No one could’ve predicted the overwhelming response to the award-winning Netflix series “Stranger Things.”
Although filmed almost entirely in Georgia, the sci-fi mystery thriller centers on a fictional town in Indiana where a government experiment has gone awry and unintentionally opened a portal to an alternate dimension called “the Upside Down.”
Supernatural forces from the Upside Down begin affecting the unwitting citizens and altering their perceptions.
Our youth mission trip to Brownsville, Texas, this summer offered a similarly supernatural experience.
Even though we toured SpaceX one day and saw rockets being built, that wasn’t the most amazing thing I saw.
Our adventure with the extraordinary occurred through our work with Fellowship Southwest, our mission partners in the area.
Iglesia Bautista West Brownsville graciously hosted our group from Newnan at the Respite Center their church completed in 2020. Pastor Carlos Navarro created it as an oasis for weary travelers admitted to the U.S. after long and difficult journeys.
We shared that space one night with a young family whose life had been turned upside down by gangs in Guatemala. So they fled for their lives and walked 1,300 miles to the border to find safety.
As he always does when he receives a call from U.S. Immigration officials, Pastor Carlos drove to the office and picked up this family, greeting them with hugs and welcoming strangers like they were long-lost family or friends.
The church supplies them with things they need: a hot meal, a shower, new clothes and a comfortable bed before the next stage of their journey to meet family here in the U.S.
Upon being received so graciously, these strangers’ faces radiate with priceless expressions of relief and gratitude.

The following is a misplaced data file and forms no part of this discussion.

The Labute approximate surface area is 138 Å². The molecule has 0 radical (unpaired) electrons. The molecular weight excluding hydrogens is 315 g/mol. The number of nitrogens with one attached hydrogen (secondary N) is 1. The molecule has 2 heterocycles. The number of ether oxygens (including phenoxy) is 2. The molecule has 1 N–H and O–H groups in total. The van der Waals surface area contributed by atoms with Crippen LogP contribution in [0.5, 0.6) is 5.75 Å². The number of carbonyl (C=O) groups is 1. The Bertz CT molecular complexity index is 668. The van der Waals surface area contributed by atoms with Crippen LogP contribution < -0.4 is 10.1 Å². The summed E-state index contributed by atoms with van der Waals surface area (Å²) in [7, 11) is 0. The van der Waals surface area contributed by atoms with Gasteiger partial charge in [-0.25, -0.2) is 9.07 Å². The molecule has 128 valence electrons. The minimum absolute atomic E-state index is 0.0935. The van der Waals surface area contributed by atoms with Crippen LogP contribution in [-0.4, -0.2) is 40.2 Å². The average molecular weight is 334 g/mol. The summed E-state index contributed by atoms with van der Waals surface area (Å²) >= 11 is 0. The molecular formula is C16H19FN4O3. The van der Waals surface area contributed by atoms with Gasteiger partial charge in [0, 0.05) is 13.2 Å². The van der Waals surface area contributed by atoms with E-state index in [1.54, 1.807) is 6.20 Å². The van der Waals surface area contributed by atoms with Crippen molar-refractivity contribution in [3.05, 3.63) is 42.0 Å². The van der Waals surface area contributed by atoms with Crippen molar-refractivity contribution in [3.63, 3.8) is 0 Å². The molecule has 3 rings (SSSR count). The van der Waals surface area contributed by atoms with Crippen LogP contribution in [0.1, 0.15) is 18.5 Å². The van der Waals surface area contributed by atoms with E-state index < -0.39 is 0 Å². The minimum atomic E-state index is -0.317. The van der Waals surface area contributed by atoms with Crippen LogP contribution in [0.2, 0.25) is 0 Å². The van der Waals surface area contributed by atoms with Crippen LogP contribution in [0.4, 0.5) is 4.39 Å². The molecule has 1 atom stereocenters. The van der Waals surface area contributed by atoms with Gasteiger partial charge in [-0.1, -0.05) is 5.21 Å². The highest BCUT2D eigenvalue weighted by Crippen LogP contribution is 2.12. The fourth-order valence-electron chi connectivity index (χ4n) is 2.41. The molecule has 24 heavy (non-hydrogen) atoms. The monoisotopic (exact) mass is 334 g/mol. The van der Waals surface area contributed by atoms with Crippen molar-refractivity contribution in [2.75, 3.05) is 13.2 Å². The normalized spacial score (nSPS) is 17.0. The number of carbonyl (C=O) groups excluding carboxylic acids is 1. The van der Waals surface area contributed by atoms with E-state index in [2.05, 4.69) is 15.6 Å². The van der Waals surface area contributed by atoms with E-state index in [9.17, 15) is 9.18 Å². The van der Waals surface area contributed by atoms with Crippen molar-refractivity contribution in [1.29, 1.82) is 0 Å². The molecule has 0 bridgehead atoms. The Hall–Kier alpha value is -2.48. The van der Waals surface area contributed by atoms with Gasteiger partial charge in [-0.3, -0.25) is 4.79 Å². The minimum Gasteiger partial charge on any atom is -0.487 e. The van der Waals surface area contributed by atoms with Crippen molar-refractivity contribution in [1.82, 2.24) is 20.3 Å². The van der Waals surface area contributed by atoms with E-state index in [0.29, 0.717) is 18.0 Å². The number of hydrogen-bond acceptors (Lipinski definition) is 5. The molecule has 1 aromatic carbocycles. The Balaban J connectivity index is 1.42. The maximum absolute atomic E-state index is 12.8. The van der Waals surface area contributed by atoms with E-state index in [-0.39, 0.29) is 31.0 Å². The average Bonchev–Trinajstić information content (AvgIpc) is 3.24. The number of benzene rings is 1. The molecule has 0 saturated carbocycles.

Carlos and our other partners at Fellowship Southwest do these things — every single day — because it’s what God tells us to do:
“When a stranger resides among you in your land, do not mistreat them. The foreigner residing among you must be treated as your native-born. Love them as yourself, for you were foreigners in Egypt. I am the Lord your God.” (Leviticus 19:33-34)
“I was a stranger, and you took me in.” (Matthew 25:35)
On the Matamoros side of the border, we were told that gangs refer to immigrants as “muebles” — “furniture.” They’re not people, they’re just objects to serve our purpose. After all, ransoming and abusing people is a crime, but if they’re just muebles, then who really cares?
Jesus elevated the outcast and turned the social order upside down, reminding us that everyone is created in God’s image and therefore infinitely valuable and worthy of love. Hard to believe religious folks around Jesus had forgotten that.
Something’s awry when we can turn scripture upside down, thinking Jesus might be okay with: “I was a stranger, but you moved me like a piece of furniture so someone else would have to love me.”
Thankfully, the overwhelming response recently was hospitality from folks who opened their hearts and community as if they were welcoming Jesus — whether as a stranger or as the “least of these.”
That kind of radical welcome always opens the portal to unexpected blessings.
“Do not forget to show hospitality to strangers, for by so doing some people have shown hospitality to angels without knowing it.” (Hebrews 13:2)
Stranger things have happened.
Dr. Steve Cothran lives in Newnan and has been a Baptist youth pastor for over 30 years.